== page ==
It’s a claim that pops up frequently on social media and in comments on our how-to videos: “Anyone can learn how to press pipe. It requires less training than soldering or threading. Pressing takes the skill out of the trades.”
Not true. While pressing is more easily learned than most other methods of joining pipe, that doesn’t mean it’s hurting the trades or taking the skill out of plumbing.
Plumbing, like virtually every other trade, has evolved with better tools, materials and techniques since the Egyptians first used copper pipes in 2500 B.C. And with every advancement someone probably grumbled about the old ways being better. But think about it -- Did PVC pipe take the skill out of the trades? How about power tools? Should we still be pouring lead joints like our grandfathers did?
Progress is good.
Plumbing is driven by the pursuit of better ways to do things. Pressing is faster, cleaner and safer than traditional methods of joining pipe. It gives users an edge in a difficult and competitive field. That’s why it’s being adopted by more and more tradespeople.
Of course, there’s nothing wrong with traditional methods. At our seminar centers in New Hampshire and Colorado, Viega trainers teach all methods of joining pipe, not just pressing, because a good contractor should know them all and because pressing is not applicable for every job.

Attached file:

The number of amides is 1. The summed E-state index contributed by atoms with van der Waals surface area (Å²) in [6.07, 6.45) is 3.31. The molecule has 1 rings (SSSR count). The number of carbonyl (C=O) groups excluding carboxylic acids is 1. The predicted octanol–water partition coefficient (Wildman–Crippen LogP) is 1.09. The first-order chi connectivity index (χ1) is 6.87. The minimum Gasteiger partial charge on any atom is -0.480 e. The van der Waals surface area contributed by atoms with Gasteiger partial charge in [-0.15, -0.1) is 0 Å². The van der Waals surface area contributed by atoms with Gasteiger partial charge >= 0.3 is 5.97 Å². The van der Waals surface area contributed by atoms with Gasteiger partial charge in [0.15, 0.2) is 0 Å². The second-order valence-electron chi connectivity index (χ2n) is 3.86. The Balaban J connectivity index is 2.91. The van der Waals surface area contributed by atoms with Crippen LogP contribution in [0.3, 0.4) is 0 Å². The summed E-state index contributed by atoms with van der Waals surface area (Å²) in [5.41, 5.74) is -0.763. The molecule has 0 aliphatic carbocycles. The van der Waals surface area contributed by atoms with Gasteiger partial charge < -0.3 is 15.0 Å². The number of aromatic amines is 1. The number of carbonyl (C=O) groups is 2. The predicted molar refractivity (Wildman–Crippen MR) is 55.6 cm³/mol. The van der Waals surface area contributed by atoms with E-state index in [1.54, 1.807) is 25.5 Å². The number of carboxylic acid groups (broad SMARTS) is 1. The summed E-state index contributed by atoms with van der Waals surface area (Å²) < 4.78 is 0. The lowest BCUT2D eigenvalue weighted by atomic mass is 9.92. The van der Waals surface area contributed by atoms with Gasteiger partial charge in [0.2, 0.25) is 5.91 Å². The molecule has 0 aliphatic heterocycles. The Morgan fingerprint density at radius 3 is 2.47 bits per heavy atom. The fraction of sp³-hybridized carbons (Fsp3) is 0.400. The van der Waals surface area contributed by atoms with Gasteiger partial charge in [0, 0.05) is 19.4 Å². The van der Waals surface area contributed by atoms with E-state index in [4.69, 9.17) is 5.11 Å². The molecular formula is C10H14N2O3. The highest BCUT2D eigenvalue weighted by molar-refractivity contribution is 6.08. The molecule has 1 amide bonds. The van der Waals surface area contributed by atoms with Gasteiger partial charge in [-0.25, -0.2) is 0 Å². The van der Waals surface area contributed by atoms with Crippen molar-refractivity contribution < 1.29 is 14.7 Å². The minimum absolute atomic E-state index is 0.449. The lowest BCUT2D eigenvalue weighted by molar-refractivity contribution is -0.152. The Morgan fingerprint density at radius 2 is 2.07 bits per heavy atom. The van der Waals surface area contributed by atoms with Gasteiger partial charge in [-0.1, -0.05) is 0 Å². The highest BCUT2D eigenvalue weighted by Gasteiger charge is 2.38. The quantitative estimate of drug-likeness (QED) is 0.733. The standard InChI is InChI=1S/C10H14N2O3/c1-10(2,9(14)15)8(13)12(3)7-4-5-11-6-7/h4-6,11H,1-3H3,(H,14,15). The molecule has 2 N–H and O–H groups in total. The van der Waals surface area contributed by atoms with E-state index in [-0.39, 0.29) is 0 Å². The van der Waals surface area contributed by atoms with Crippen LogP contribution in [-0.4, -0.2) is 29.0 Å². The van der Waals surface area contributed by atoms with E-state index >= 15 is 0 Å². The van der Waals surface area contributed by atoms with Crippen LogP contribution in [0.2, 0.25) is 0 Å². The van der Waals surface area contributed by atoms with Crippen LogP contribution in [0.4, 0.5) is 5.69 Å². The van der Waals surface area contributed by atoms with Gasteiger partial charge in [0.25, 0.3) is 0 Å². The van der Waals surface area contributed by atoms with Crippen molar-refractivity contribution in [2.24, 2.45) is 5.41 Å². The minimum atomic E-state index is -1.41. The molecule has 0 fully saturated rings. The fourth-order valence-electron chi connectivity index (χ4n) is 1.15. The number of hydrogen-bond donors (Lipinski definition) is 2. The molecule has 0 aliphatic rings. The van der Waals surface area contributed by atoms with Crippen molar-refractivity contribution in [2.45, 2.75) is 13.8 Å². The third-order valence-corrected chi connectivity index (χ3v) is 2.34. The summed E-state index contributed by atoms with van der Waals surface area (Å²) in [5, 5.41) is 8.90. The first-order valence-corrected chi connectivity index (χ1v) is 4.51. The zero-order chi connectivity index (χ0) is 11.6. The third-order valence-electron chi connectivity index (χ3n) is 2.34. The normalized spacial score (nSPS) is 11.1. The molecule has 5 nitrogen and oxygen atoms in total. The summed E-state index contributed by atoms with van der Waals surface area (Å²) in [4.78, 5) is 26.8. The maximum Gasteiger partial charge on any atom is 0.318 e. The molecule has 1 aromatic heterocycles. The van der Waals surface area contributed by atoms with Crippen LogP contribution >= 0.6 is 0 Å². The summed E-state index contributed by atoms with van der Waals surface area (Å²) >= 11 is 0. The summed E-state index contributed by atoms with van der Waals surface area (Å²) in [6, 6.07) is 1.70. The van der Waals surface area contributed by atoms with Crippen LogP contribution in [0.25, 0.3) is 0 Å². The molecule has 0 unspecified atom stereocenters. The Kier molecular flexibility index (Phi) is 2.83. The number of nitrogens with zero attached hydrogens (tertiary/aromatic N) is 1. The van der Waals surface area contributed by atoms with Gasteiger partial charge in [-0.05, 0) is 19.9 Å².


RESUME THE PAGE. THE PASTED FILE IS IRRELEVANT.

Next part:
One of those trainers is Troy Locke, master plumber and Viega’s manager of technical training and tech support. He addressed the issue in a recent video: “I’m sure our grandfathers felt the same way when they went from pouring lead for joints to using PVC. The joining method is a way to allow you to be efficient and effective. I do not believe press takes the skill out.”
And to boil down trade skills to something as simple as joining pipe is to forget all the other skills required in plumbing. Pressing doesn’t replace or eliminate the need for those. It’s simply an evolved way to do part of the job.
Of course, there are those who don’t believe in evolution. Plumber and professional snowboarder Jonathan Cheever (sponsored by Viega) has run into a few of those and he always asks them the same question: “Did you ride your dinosaur to work today?”
It doesn’t have to be an either/or situation, says plumber Alan Carlson (alan_carlson): “Soldering has a time and place. ProPress has a time and a place. They’re both appropriate. If you’re not willing to change … you haven’t tried it, have you?”
Another Instagram plumber, conradtheplumber, clapped back at the haters: “I am not by any means saying solder is going away. That skill will always be needed, but when something is around for 20 years and keeps evolving and changing and branching off to different pipe systems, it’s not ‘killing the trade.’ It’s moving this trade forward and beyond. I can’t wait to see what press can do in another 20 years.”
And there you have it.